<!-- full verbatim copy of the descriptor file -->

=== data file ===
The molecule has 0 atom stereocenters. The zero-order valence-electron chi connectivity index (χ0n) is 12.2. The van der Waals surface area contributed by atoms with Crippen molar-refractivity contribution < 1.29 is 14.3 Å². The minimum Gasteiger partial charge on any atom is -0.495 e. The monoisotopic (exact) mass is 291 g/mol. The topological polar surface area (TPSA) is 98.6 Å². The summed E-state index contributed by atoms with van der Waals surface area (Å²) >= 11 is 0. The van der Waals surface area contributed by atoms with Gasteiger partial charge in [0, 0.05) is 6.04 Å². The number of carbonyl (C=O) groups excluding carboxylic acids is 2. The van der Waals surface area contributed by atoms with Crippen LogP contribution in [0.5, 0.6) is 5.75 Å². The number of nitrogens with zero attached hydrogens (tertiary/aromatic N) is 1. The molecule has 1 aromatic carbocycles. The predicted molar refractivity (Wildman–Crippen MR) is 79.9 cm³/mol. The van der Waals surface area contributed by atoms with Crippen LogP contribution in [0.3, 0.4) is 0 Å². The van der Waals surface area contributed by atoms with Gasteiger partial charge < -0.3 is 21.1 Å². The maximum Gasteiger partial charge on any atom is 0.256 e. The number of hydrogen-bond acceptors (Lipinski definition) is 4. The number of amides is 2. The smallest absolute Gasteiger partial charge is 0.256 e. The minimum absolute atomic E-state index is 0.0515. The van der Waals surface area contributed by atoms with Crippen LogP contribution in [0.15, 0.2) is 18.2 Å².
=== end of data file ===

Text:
The molecule has 0 atom stereocenters. The zero-order valence-electron chi connectivity index (χ0n) is 12.2. The van der Waals surface area contributed by atoms with Crippen molar-refractivity contribution < 1.29 is 14.3 Å². The minimum Gasteiger partial charge on any atom is -0.495 e. The monoisotopic (exact) mass is 291 g/mol. The topological polar surface area (TPSA) is 98.6 Å². The summed E-state index contributed by atoms with van der Waals surface area (Å²) >= 11 is 0. The van der Waals surface area contributed by atoms with Gasteiger partial charge in [0, 0.05) is 6.04 Å². The number of carbonyl (C=O) groups excluding carboxylic acids is 2. The van der Waals surface area contributed by atoms with Crippen LogP contribution in [0.5, 0.6) is 5.75 Å². The number of nitrogens with zero attached hydrogens (tertiary/aromatic N) is 1. The molecule has 1 aromatic carbocycles. The predicted molar refractivity (Wildman–Crippen MR) is 79.9 cm³/mol. The van der Waals surface area contributed by atoms with Crippen LogP contribution in [0.3, 0.4) is 0 Å². The van der Waals surface area contributed by atoms with Gasteiger partial charge < -0.3 is 21.1 Å². The maximum Gasteiger partial charge on any atom is 0.256 e. The number of hydrogen-bond acceptors (Lipinski definition) is 4. The number of amides is 2. The smallest absolute Gasteiger partial charge is 0.256 e. The minimum absolute atomic E-state index is 0.0515. The van der Waals surface area contributed by atoms with Crippen LogP contribution in [0.15, 0.2) is 18.2 Å².